Television advertising has become a common means to campaign for public office, evidenced by the amount of money the two presidential candidates have spent on TV ads in the swing state of Ohio.
Candidates and supportive outside groups have spent more than $112 million on TV advertising in the state-one-sixth the total spent nationwide, according to The Associated Press.
Marietta resident Lisa Miller said she questions everything when a political ad comes across her television set.
"I don't investigate the mud-slinging, but when they say something about how the other candidate voted on an issue, I like to do some research-to check it out," she said, noting she did a lot of fact-checking during both national party conventions.
Miller's 13-year-old daughter, Hannah, will be attending a Congressional Leadership Conference in Washington, D.C., in January and will be in the Capitol for the presidential inauguration.
"I was listening to a television campaign ad while cleaning my room-I think they get kind of mean sometimes," she said.
6th District Congressional candidates Bill Johnson, R-Marietta, the incumbent, and Democrat challenger Charlie Wilson from Steubenville will participate in a debate sponsored by the League of Women Voters, The Marietta Times, The Anchor, and Marietta College at 7 tonight in the McDonough Auditorium on the Marietta College campus.
A second debate will begin at 7:45 p.m. between Ohio Senate District 30 candidates Lou Gentile, D-Steubenville, and Republican challenger Shane Thompson of St. Clairsville.
Jim and Debra Hook are technically Florida residents, but also maintain a home in Marietta. They don't take the TV ads too seriously.
"We laugh our butts off at some of the things they say," Debra said. "Obama's ads are the funniest."
"The negativity in those ads are so over the top," he said. "And I presume these ads are handled by some well-heeled political action committees."
Amanda Wright of Marietta said she's grown weary of the political ads.
"I was raised that if you can't say something nice, don't say anything at all," she said. "Candidates should use these ads to speak about the things they've done or would like to do in office-not just try to put down the other guy. You don't know what to believe."
Parkersburg resident Cathy Richards said most people's minds are already made up about who they'll support in the November election.
"These ads are just a bashing game and they don't influence how I'll vote," she said. "It's frustrating and makes me not want to vote at all. But we have to vote and pray that the right person gets into office."
It's not only the national campaigns trying to reach voters with television ads. The Republican and Democratic challengers in the local Ohio 6th District Congressional race have been making use of the medium.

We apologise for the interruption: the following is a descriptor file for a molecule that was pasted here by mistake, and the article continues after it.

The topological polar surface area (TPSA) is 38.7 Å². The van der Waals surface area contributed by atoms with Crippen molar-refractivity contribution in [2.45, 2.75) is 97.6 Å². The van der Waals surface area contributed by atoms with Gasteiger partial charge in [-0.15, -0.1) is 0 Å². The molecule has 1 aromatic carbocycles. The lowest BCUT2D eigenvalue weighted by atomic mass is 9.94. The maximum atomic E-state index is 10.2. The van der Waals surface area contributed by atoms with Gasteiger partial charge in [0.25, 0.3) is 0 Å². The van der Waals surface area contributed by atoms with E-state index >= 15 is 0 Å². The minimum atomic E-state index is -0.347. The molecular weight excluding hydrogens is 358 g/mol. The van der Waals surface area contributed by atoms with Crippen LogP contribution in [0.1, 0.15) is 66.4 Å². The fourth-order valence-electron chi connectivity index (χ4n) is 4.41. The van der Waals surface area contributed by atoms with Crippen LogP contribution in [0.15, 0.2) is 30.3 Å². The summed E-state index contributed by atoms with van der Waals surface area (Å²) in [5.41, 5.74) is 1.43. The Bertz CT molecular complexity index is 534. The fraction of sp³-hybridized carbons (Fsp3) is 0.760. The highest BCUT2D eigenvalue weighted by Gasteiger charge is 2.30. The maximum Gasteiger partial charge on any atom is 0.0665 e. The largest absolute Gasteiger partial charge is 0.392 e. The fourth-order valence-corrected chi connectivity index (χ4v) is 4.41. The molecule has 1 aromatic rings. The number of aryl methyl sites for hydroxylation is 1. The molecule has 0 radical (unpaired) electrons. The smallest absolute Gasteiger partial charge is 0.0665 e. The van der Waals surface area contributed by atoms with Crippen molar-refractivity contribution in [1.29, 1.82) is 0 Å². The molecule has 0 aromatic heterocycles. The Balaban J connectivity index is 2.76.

"I think our use of television ads is very well received by voters," said J.R. Starrett, spokesman for Democrat Charlie Wilson's campaign.
Wilson is running against incumbent Republican Congressman Bill Johnson in the 6th District contest. Both men will face off tonight in a 7 p.m. debate at Marietta College's McDonough Auditorium.
"We've run three ads that our campaign has paid for out of pocket so far, and we'll be running more before the election is over," Starrett said. "We depend on these ads to spread our message about how Bill Johnson has voted in Congress-everything we put in our campaign ads has been fact."
But a claim on one of Wilson's TV ads has been called into question by the Johnson camp, and the bipartisan Ohio Elections Commission seems to agree.
At issue is a statement in a Wilson campaign-funded ad that claims Johnson has voted to kill Medicare by supporting vice presidential candidate Paul Ryan's proposal to replace Medicare as it currently operates with a voucher system for eligible seniors.
"The commission panel, which includes two Democrats, voted 4-0 for probable cause that the Wilson campaign made a false statement," said Johnson campaign spokesman Mark Weaver.
"There will be a full hearing sometime during the first week of October when Charlie Wilson will appear before the elections commission panel to answer questions about that statement," Weaver added.
He said the Wilson campaign's choice of words is problematic.
"Kill means dead," Weaver said. "He could have said the vote would change or weaken Medicare. But 'kill' means it will never exist again."
Starrett said in spite of the pending elections commission hearing, Wilson will continue to use the phrase.
"Bill Johnson supports taking Medicare from a subsidized program to a voucher system, which would effectively kill Medicare as we know it," Starrett said.
Although he will meet Wilson in scheduled debates at Marietta today and later in Steubenville, Johnson has said he will not participate in other debates against the Democrat until Wilson apologizes.
Starrett said that's not likely to happen.